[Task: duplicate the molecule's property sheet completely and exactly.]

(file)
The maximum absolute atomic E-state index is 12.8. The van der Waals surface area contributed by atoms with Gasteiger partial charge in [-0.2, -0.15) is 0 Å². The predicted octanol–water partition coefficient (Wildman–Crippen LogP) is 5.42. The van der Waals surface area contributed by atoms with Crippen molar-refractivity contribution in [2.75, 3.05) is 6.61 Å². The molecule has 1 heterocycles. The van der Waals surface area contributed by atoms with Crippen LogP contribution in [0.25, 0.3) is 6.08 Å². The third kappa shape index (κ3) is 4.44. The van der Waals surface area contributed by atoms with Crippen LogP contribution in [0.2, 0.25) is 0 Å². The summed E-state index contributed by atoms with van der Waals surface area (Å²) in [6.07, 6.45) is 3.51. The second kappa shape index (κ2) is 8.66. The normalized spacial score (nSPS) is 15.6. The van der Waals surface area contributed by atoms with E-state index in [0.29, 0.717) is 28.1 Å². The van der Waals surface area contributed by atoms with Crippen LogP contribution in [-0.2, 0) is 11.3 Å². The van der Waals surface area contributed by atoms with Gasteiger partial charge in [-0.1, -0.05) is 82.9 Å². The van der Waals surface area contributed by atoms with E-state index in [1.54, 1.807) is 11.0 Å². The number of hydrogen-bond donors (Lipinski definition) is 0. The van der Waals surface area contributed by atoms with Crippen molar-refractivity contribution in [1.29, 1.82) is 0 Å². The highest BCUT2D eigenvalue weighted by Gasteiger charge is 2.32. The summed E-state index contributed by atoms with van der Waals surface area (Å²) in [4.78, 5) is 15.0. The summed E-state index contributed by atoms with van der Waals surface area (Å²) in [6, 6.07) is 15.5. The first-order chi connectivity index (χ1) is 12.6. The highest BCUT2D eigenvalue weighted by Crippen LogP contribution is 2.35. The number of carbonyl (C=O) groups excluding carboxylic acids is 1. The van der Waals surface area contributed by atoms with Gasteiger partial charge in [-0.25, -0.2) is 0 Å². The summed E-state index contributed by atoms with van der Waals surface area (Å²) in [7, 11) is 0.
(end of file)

The maximum absolute atomic E-state index is 12.8. The van der Waals surface area contributed by atoms with Gasteiger partial charge in [-0.2, -0.15) is 0 Å². The predicted octanol–water partition coefficient (Wildman–Crippen LogP) is 5.42. The van der Waals surface area contributed by atoms with Crippen molar-refractivity contribution in [2.75, 3.05) is 6.61 Å². The molecule has 1 heterocycles. The van der Waals surface area contributed by atoms with Crippen LogP contribution in [0.25, 0.3) is 6.08 Å². The third kappa shape index (κ3) is 4.44. The van der Waals surface area contributed by atoms with Crippen LogP contribution in [0.2, 0.25) is 0 Å². The summed E-state index contributed by atoms with van der Waals surface area (Å²) in [6.07, 6.45) is 3.51. The second kappa shape index (κ2) is 8.66. The normalized spacial score (nSPS) is 15.6. The van der Waals surface area contributed by atoms with E-state index in [0.29, 0.717) is 28.1 Å². The van der Waals surface area contributed by atoms with Crippen LogP contribution in [-0.2, 0) is 11.3 Å². The van der Waals surface area contributed by atoms with Gasteiger partial charge in [-0.1, -0.05) is 82.9 Å². The van der Waals surface area contributed by atoms with E-state index in [1.54, 1.807) is 11.0 Å². The number of hydrogen-bond donors (Lipinski definition) is 0. The van der Waals surface area contributed by atoms with Crippen molar-refractivity contribution in [1.29, 1.82) is 0 Å². The highest BCUT2D eigenvalue weighted by Gasteiger charge is 2.32. The summed E-state index contributed by atoms with van der Waals surface area (Å²) in [4.78, 5) is 15.0. The summed E-state index contributed by atoms with van der Waals surface area (Å²) in [6, 6.07) is 15.5. The first-order chi connectivity index (χ1) is 12.6. The highest BCUT2D eigenvalue weighted by Crippen LogP contribution is 2.35. The number of carbonyl (C=O) groups excluding carboxylic acids is 1. The van der Waals surface area contributed by atoms with Gasteiger partial charge in [-0.25, -0.2) is 0 Å². The summed E-state index contributed by atoms with van der Waals surface area (Å²) in [7, 11) is 0.